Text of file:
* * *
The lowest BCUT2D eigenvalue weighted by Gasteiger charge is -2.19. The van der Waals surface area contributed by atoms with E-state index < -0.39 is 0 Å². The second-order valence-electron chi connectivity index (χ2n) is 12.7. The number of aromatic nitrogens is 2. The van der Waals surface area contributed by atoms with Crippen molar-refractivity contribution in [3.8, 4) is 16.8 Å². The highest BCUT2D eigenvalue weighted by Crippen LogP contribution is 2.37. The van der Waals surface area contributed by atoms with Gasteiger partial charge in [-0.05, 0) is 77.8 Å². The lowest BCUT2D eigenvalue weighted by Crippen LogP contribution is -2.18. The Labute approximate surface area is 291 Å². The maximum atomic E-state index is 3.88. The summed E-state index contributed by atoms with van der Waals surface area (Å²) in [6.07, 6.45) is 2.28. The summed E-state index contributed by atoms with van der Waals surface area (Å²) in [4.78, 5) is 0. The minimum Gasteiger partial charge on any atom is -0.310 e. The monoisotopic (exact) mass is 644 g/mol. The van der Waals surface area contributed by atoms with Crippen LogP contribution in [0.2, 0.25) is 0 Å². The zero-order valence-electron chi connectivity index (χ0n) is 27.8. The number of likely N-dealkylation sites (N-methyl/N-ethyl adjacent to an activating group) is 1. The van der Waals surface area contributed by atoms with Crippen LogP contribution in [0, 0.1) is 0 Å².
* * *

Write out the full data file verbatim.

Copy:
The lowest BCUT2D eigenvalue weighted by Gasteiger charge is -2.19. The van der Waals surface area contributed by atoms with E-state index < -0.39 is 0 Å². The second-order valence-electron chi connectivity index (χ2n) is 12.7. The number of aromatic nitrogens is 2. The van der Waals surface area contributed by atoms with Crippen molar-refractivity contribution in [3.8, 4) is 16.8 Å². The highest BCUT2D eigenvalue weighted by Crippen LogP contribution is 2.37. The van der Waals surface area contributed by atoms with Gasteiger partial charge in [-0.05, 0) is 77.8 Å². The lowest BCUT2D eigenvalue weighted by Crippen LogP contribution is -2.18. The Labute approximate surface area is 291 Å². The maximum atomic E-state index is 3.88. The summed E-state index contributed by atoms with van der Waals surface area (Å²) in [6.07, 6.45) is 2.28. The summed E-state index contributed by atoms with van der Waals surface area (Å²) in [4.78, 5) is 0. The minimum Gasteiger partial charge on any atom is -0.310 e. The monoisotopic (exact) mass is 644 g/mol. The van der Waals surface area contributed by atoms with Crippen LogP contribution in [0.2, 0.25) is 0 Å². The zero-order valence-electron chi connectivity index (χ0n) is 27.8. The number of likely N-dealkylation sites (N-methyl/N-ethyl adjacent to an activating group) is 1. The van der Waals surface area contributed by atoms with Crippen LogP contribution in [0, 0.1) is 0 Å².